A most notable Peruvian Guinea Pig can have hair length that reaches 20″ or more!
The Peruvian Guinea Pig is generally obtained as a show animal. It has long, flowing hair that makes it a favorite of show judges. Its tresses require extra care, but their beauty is beyond compare.
Peruvian Guinea Pigs have the trademark guinea pig personality: Curious, fun-loving and alert. The biggest concern when keeping them as pets is the extensive grooming required. Those who do not plan to show them often remedy this by keeping their hair trimmed to a length that won’t tangle or get dirty so easily.
There’s no denying that the Peruvian is harder to care for than its short-haired counterparts, and therefore might not be a good choice for young children. But they make wonderful companions for adults and older, responsible kids. For a first guinea pig, a hardier breed that requires less maintenance would be a better choice.
Guinea Pig Information – Guinea Pig Care
Guide to a Happy Healthy Guinea Pig
- Kingdom: Animalia
- Phylum: Chordata
- Class: Mammalia
- Order: Rodentia
- Family: Caviidae
- Genus: Cavia
- Species: porcellus
Selective breeding of Guinea pigs began around the year 1200. Originally bred for food, the focus shifted to producing suitable pets and show animals around the 15th century. The Peruvian is one of the original three breeds recognized by the American Cavy Breeders Association.
The Peruvian has long hair all over its body. Its topcoat can grow up to 2 feet long, while its undercoat usually grows no longer than 7 inches. The hair parts naturally straight down the spine. Peruvians that are to be shown must have two rosettes on each side of the rump, and their hair should fan out so that it is difficult to tell the back from the front.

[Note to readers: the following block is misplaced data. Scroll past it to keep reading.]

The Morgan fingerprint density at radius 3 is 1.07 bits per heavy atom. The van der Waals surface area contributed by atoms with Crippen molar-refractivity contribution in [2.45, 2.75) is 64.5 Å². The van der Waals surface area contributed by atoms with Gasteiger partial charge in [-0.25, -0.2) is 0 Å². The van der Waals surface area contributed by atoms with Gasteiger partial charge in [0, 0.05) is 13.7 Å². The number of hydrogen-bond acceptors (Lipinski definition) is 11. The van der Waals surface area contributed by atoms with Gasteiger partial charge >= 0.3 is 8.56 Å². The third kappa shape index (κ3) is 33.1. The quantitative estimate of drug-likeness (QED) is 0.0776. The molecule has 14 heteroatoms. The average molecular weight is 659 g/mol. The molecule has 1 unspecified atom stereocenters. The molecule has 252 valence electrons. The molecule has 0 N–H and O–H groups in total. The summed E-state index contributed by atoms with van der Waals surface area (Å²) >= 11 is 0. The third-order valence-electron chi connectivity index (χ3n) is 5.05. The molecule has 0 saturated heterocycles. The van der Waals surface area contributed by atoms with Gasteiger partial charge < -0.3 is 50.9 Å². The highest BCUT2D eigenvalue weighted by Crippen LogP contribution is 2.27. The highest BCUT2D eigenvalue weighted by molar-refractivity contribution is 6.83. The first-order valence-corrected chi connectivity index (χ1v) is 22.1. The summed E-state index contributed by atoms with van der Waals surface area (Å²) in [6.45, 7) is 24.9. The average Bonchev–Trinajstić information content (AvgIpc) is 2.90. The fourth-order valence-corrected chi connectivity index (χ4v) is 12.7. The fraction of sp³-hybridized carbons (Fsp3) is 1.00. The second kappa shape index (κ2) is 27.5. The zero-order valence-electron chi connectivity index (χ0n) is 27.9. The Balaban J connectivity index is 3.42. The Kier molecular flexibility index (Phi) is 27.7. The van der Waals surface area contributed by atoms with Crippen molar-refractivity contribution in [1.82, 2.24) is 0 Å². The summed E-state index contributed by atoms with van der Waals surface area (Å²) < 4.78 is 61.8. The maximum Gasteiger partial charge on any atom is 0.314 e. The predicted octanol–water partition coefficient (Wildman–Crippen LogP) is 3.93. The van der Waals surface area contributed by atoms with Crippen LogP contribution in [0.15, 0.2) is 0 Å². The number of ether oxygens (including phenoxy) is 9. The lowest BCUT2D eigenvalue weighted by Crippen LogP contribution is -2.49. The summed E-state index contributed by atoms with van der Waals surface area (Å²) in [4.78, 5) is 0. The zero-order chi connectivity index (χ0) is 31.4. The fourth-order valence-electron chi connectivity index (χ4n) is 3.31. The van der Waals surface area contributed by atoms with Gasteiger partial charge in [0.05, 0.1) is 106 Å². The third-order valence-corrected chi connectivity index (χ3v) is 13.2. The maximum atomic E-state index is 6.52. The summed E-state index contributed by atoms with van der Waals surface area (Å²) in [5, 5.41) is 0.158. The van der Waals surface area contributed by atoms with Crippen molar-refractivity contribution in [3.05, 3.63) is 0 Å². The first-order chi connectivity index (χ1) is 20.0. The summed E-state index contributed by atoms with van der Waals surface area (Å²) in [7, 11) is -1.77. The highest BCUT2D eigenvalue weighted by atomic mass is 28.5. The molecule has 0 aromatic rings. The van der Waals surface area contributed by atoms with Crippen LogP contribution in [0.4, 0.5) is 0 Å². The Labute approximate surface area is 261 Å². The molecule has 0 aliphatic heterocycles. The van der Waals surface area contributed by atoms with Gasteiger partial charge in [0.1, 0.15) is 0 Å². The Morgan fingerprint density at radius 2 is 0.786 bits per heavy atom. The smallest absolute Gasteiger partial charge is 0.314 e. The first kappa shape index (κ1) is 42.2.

The Peruvian Satin also has long hair, but its coat is denser and glossier. It is recognized as a separate breed by the ACBA.
Keeping Guinea Pigs:
Be sure to provide your guinea pig with a good home and a proper diet. This will keep it happy and healthy and ensure a great pet for a long time.
Guinea pigs need plenty of exercise and they also love to play. You can let them outside or run around in the house for short periods of time under supervision. They love to explore and need at least one hour of supervised ‘floor time’ every day.
When picking up a guinea pig make sure you do not grab it only by its shoulders. Just keep in mind when picking your pet up to do it evenly. With your hands, support it’s entire body, and be careful not to drop it.
Guinea pigs are social creatures and will like to have a companion. They are great companions for children.
Take time to learn what your guinea pig needs, including:
- care and feeding
- social behaviors
- handling and training
- breeding guinea pigs
- baby guinea pigs.
Peruvian Guinea Pigs are pretty easy to find in most areas. Prices run around $20 to $30.
Guinea Pigs come in many varieties and are readily available at pet stores, shelters, and rescues. When looking to acquire a pet guinea pig make sure it is a healthy animal. A healthy guinea pig will have brilliant eyes, good sound teeth, and a healthy coat. Any age and either sex will make a good pet, however you should plan to get more than one as they are very social and do best with a companion. Get a same sex pair or you could end up having babies.
: Lianne McLeod, DVM, “Guinea Pig Breed Guide- Peruvian Guinea Pig“, About, Inc., Copyright 2008
Holly Nash, DVM, MS, “Guinea Pigs: Breeds and Colors“, Foster and Smith, Inc., Copyright 1997-2008
“Peruvian“, Omlet, Copyright 2004
Sandler, Carol, “Cavy Standard Changes- The First 25 Years“, American Cavy Breeders
“Guinea Pig Breed“,Wikipedia, Copyright 2008
“Guinea Pig“,Wikipedia, Copyright 2008
Featured Image Credit: lino9999, Pixabay